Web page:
I confess. I used to hate brussel sprouts as a kid. They were bitter, and, blech, the texture was terrible. It might have been how my mother prepared them, but I think it also had a lot to do with buying them from the ShopRite. It wasn't until Tantre Farm brussel sprouts arrived at my door many autumns ago, that my mind was changed.

These things are fantastic, especially if they've been picked after a frost. The deep cold temperatures soften and sweeten the already nutty flavor. They're awesome sauteed in butter, or roasted with pancetta, or just steamed and drizzled with a ginger laced soy sauce.

Here's how I did them up this week.

Brussel Sprout Salad

1. Finely shred quart RAW brussel sprouts with a mandoline, enough for your family or a couple of meals for yourself.

2. Shave about 1 cup of pecorino romano using a vegetable peeler. Add to the brussel sprouts.

3. Add 1/2 cup of toasted pine nuts.

4. Drizzle with the best balsamic you've got. You'll have to play it by ear a little bit, depending on the viscosity of your vinegar. Somewhere between 2 tbsp and 1/8 cup. Then drizzle with good olive oil (this is one of my favs), about the same amount of the balsamic. Again you'll have to test this; it shouldn't be super greasy, just well coated.

5. Season heavily with sea salt and fresh cracked pepper. Toss until coated.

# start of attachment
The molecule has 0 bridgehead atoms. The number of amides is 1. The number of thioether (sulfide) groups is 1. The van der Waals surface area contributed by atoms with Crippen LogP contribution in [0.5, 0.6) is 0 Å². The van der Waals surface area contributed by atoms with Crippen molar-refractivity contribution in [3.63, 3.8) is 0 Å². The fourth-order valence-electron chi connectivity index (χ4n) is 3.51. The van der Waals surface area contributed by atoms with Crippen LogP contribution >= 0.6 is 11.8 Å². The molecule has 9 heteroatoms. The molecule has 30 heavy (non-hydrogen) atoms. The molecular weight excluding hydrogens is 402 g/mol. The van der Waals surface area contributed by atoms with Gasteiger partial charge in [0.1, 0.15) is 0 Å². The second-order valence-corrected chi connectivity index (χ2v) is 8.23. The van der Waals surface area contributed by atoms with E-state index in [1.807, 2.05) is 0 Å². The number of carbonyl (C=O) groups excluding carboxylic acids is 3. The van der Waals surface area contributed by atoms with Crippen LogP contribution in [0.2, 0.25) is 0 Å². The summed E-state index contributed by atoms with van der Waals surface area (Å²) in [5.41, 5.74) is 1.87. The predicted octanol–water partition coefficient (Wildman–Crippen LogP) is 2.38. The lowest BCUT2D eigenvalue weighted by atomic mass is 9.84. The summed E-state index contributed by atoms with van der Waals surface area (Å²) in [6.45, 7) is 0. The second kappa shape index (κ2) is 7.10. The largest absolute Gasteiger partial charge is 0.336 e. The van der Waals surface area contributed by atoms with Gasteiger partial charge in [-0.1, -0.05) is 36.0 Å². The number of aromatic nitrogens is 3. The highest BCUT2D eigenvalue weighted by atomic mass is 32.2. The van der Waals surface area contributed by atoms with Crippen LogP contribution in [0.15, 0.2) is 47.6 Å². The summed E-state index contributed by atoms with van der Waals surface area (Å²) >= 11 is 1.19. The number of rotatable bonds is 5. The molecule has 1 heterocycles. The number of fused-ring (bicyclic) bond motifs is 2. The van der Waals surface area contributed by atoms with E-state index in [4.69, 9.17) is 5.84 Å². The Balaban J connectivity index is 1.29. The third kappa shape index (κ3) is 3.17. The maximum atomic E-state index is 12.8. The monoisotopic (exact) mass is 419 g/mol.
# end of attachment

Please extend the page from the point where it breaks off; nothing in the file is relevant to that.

This is one of those things that is SO simple, it's crazy not to make it. All of the flavors meld together into an unami-filled crunchiness that is so fabulous. I had designed it as a salad, but once I started eating, it was all I wanted.

Thursday, October 08, 2009

Autumn is here

We all talk about the change of weather affecting our food patterns. It's not news. But it sure is truth. As soon as I find myself donning my long sleeve shirts and reaching for a scarf, my food desires start to adapt to the weather. After pining for and savoring the fresh foods of summer, it's hard to believe that I welcome the change. If I look down deep, I've got to be honest with myself. It's there. The cravings for more autumnal flavors and textures run deep.

Of course, it doesn't help that the Dexter Cider Mill is alive and hopping. Fresh cider and cinnamon sugar donuts, warm, and waiting two miles from my house.

For the past three weeks my Tantre Farm share has included a lone winter squash, one week it was butternut, the next a sweet dumpling, and just yesterday a buttercup squash. (which is a very odd looking one. Odd, but yummy.)